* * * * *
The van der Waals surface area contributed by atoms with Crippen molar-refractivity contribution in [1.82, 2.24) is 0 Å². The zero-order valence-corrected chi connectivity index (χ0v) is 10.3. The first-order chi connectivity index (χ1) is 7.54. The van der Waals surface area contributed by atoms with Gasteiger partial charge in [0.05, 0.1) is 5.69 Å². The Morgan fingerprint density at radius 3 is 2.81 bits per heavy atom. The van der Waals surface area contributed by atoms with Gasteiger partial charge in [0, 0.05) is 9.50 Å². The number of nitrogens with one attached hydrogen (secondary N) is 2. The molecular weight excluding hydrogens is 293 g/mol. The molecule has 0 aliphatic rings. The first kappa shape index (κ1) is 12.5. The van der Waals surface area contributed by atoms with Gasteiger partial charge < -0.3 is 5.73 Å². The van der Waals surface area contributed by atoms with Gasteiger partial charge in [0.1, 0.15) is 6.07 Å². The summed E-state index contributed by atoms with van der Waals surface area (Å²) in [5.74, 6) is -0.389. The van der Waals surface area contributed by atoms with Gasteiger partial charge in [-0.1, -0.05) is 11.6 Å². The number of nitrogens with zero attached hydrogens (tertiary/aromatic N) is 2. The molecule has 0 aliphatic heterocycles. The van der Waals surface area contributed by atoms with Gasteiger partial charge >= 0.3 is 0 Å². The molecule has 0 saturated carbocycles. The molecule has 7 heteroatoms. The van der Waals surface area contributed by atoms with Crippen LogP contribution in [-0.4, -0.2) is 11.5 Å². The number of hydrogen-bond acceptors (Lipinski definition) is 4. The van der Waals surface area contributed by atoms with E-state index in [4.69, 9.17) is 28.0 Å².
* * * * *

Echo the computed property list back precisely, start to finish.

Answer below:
The van der Waals surface area contributed by atoms with Crippen molar-refractivity contribution in [1.82, 2.24) is 0 Å². The zero-order valence-corrected chi connectivity index (χ0v) is 10.3. The first-order chi connectivity index (χ1) is 7.54. The van der Waals surface area contributed by atoms with Gasteiger partial charge in [0.05, 0.1) is 5.69 Å². The Morgan fingerprint density at radius 3 is 2.81 bits per heavy atom. The van der Waals surface area contributed by atoms with Gasteiger partial charge in [0, 0.05) is 9.50 Å². The number of nitrogens with one attached hydrogen (secondary N) is 2. The molecular weight excluding hydrogens is 293 g/mol. The molecule has 0 aliphatic rings. The first kappa shape index (κ1) is 12.5. The van der Waals surface area contributed by atoms with Gasteiger partial charge < -0.3 is 5.73 Å². The van der Waals surface area contributed by atoms with Gasteiger partial charge in [0.1, 0.15) is 6.07 Å². The summed E-state index contributed by atoms with van der Waals surface area (Å²) in [5.74, 6) is -0.389. The van der Waals surface area contributed by atoms with Gasteiger partial charge in [-0.1, -0.05) is 11.6 Å². The number of nitrogens with zero attached hydrogens (tertiary/aromatic N) is 2. The molecule has 0 aliphatic heterocycles. The van der Waals surface area contributed by atoms with Gasteiger partial charge >= 0.3 is 0 Å². The molecule has 0 saturated carbocycles. The molecule has 7 heteroatoms. The van der Waals surface area contributed by atoms with Crippen LogP contribution in [-0.4, -0.2) is 11.5 Å². The number of hydrogen-bond acceptors (Lipinski definition) is 4. The van der Waals surface area contributed by atoms with E-state index in [4.69, 9.17) is 28.0 Å².